The CRF hosted an end-of-the-year reflection and celebration at the Los Angeles City Hall, and I helped conduct student and teacher evaluation reviews afterward (this amounted to me plowing through hundreds of CAP reviews and assessing response patterns). I am using that data right now to offer suggestions for program expansion and procedural revision in an effort to make CAP more successful next year. Additionally, I am making a video that broadcasts the forms of youth empowerment engendered by civic action in the community. 

Dalychia Saah, June 20, 2011

My internship for this summer is with Raven + Lily. R+L is a fashion accessory brand that works with HIV- positive women in Ethiopia, and poverty stricken women in India to combine their sewing skills and their countries’ natural resources with Western designs. For example, one of my favorite R+L pieces is a necklace reconstructed from melted bullet shell casings in Ethiopia. The goal of this brand is to empower women by providing sustainable economic opportunities. R+L is a brand changing lives for women in desperate situations and allowing westerners to be socially conscious consumers, and yet still very fashionable.  I am their design intern for this summer.

A couple of days before I started my internship, R+L made a major shift- it went from being a non-profit organization to a socially responsible for-profit brand. It was definitely fun to come into the company during this shift. Everyone I work with is extremely optimistic, because these changes only mean growth for R+L and a chance to offer our international artisans more economic opportunities. I must say that with all the changes being made daily, my job description hasn’t really been the most predictable schedule. Some days I am in the office all day compiling forms and documents, and then there are days like Thursday where I had to conduct a photo shoot and photograph some of R+L’s products to show to our wholesalers. My regular work day consists of the most random tasks and moments! It is such a different energy working with a start-up company compared to an established company. Unlike an established company where employees might have become jaded and stuck in a routine; at R+L everyone is so motivated and excited to be a part of the company that I can’t help but to be enthusiastic about all the odd ball tasks that we undertake, ie. painting our building next week. With the unpredictable moments combined with the positive vibe that I get from my co-workers I know this summer with R+L is going to be a very unique life experience.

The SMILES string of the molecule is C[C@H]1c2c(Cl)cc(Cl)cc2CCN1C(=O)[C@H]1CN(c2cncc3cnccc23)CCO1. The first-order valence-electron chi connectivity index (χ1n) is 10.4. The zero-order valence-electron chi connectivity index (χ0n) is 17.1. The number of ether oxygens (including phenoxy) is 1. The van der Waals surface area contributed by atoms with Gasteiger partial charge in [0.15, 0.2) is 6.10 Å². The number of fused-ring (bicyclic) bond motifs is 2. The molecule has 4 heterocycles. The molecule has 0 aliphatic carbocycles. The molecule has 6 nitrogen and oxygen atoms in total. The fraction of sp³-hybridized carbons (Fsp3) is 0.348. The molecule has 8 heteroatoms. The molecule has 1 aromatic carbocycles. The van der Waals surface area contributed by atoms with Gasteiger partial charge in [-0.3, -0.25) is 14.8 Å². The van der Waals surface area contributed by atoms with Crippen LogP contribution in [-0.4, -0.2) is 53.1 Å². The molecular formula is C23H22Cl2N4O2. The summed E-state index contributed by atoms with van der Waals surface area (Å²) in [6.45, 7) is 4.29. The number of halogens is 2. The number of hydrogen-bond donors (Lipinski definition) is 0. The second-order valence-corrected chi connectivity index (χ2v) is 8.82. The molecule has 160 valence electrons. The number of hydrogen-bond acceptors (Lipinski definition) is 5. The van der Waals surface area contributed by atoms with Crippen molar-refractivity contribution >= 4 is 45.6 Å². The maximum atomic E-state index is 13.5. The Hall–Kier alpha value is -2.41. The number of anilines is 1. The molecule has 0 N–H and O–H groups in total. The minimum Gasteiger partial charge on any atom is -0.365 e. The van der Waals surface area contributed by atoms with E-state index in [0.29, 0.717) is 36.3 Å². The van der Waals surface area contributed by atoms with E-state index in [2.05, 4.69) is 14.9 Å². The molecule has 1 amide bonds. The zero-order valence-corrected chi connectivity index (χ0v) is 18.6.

Lindsey Warner June 20, 2010

The transition from two weeks spent studying social entrepreneurship abroad in Rwanda to my summer internship at Raven + Lily, a social business in Austin, TX was perfect. What I learned in Rwanda made for an easy and seamless transition to my marketing internship with Raven + Lily. When I had left for Rwanda, R+ L was a non-profit design studio dedicated to empowering the women artisans who hand make their designs. While in Rwanda, we saw a lot of poverty and remaining scars from tragedy almost two decades ago but were overwhelmed with the emphasis on the whole country’s desire to improve their quality of life and the amount of social businesses located in Rwanda. Upon coming back from Rwanda, I had come to my own conclusion that social businesses, not necessarily non-profit aid is what will truly allow a country like Rwanda to rebuild itself. After arriving back home, I was excited to find out that Raven + Lily is now a for profit social enterprise, a move that will allow R + L to be more sustainable and help the women’s business grow even more.